28.Ringash, J, Perkins, G, Brierley, Jet al. IMRT for adjuvant radiation in gastric cancer: a preferred plan? Int J Radiat Oncol Biol Phys 2005; 63: 732738.CrossRefGoogle ScholarPubMed
29.Ben-Josef, E, Shields, A F, Vaishampayan, Uet al. Intensity-modulated radiotherapy (IMRT) and concurrent capecitabine for pancreatic cancer. Int J Radiat Oncol Biol Phys 2004; 59: 454459.CrossRefGoogle ScholarPubMed
30.Fuss, M, Salter, B J, Cavanaugh, S Xet al. Daily ultrasound-based image-guided targeting for radiotherapy of upper abdominal malignancies. Int J Radiat Oncol Biol Phys 2004; 59: 12451256.CrossRefGoogle ScholarPubMed
31.Boda-Heggemann, J, Mennemeyer, P, Wertz, Het al. Accuracy of ultrasound-based image guidance for daily positioning of the upperabdomen: an online comparison with cone beam CT. Int J Radiat Oncol Biol Phys 2009 ; 74: 892897.CrossRefGoogle ScholarPubMed
32.Perkins, C L, Fox, T, Elder, E, Kooby, D A, Staley, C A III, Landry, J. Image-guided radiation therapy (IGRT) in gastrointestinal tumors. JOP 2006; 7: 372381.Google Scholar
33.Van Herk, M. Errors and margins in radiotherapy. Semin Radiat Oncol 2004; 14: 5264.CrossRefGoogle ScholarPubMed
34.Stroom, J C, de Boer, H C, Huizenga, H, Visser, A G. Inclusion of geometrical uncertainties in radiotherapy treatment planning by means of coverage probability. Int J Radiat Oncol Biol Phys 1999; 43: 905919.CrossRefGoogle ScholarPubMed
35.Halperin, E C, Perez, C A, Brady, L W (eds). Biological basis of radiation therapy (Chapter 2). In: Perez and Brady's Principles and Practice of Radiation Oncology. Philadelphia, USA: Lippincott Williams and Wilkins, 2008: 76109Google Scholar
38.Gold, D G, Miller, R C, Haddock, M Get al. Adjuvant therapy for gallbladder carcinoma: the Mayo Clinic Experience. Int J Radiat Oncol Biol Phys 2009; 75: 150155.CrossRefGoogle ScholarPubMed
39.Czito, B G, Anscher, M S, Willett, C G. Radiation therapy in the treatment of cholangiocarcinoma. Oncology (Williston Park) 2006; 20: 873884; discussion 886–888, 893–895.Google Scholar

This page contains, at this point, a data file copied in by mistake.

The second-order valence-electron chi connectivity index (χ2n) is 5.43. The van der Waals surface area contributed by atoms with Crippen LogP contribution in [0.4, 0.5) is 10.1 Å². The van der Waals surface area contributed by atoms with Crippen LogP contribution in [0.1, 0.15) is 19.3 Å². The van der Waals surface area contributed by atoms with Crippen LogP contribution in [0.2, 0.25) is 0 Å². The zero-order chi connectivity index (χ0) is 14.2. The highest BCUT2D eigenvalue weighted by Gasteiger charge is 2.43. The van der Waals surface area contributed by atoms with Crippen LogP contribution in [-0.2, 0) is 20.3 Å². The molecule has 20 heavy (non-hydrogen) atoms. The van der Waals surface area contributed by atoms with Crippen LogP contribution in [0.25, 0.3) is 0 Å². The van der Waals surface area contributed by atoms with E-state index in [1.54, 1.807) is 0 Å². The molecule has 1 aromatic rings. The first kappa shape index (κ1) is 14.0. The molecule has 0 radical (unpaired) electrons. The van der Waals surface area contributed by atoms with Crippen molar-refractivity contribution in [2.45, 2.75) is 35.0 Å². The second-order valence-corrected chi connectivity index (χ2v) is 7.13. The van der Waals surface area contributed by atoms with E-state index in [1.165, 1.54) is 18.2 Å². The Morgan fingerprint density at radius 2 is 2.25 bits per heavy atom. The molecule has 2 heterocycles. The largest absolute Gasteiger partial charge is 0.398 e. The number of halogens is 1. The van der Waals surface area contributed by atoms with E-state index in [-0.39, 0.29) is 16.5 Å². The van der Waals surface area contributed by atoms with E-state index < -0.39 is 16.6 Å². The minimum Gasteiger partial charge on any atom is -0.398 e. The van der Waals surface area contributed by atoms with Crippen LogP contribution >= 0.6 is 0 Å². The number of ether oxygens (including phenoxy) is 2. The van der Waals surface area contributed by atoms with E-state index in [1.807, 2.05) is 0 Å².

2
Cited by

Save article to Kindle

To save this article to your Kindle, first ensure coreplatform@cambridge.org is added to your Approved Personal Document E-mail List under your Personal Document Settings on the Manage Your Content and Devices page of your Amazon account. Then enter the ‘name’ part of your Kindle email address below. Find out more about saving to your Kindle.

Note you can select to save to either the @free.kindle.com or @kindle.com variations. ‘@free.kindle.com’ emails are free but can only be saved to your device when it is connected to wi-fi. ‘@kindle.com’ emails can be delivered even when you are not connected to wi-fi, but note that service fees apply.

Find out more about the Kindle Personal Document Service.

Image-guided radiation therapy for carcinoma of gallbladder: implication on margin for set-up errors
Available formats
×

Save article to Dropbox

To save this article to your Dropbox account, please select one or more formats and confirm that you agree to abide by our usage policies. If this is the first time you used this feature, you will be asked to authorise Cambridge Core to connect with your Dropbox account. Find out more about saving content to Dropbox.

Image-guided radiation therapy for carcinoma of gallbladder: implication on margin for set-up errors
Available formats
×

Save article to Google Drive

To save this article to your Google Drive account, please select one or more formats and confirm that you agree to abide by our usage policies. If this is the first time you used this feature, you will be asked to authorise Cambridge Core to connect with your Google Drive account. Find out more about saving content to Google Drive.

Image-guided radiation therapy for carcinoma of gallbladder: implication on margin for set-up errors
Available formats
×
×

Reply to: Submit a response

Please enter your response.

Your details

Please enter a valid email address.

Conflicting interests

Do you have any conflicting interests? *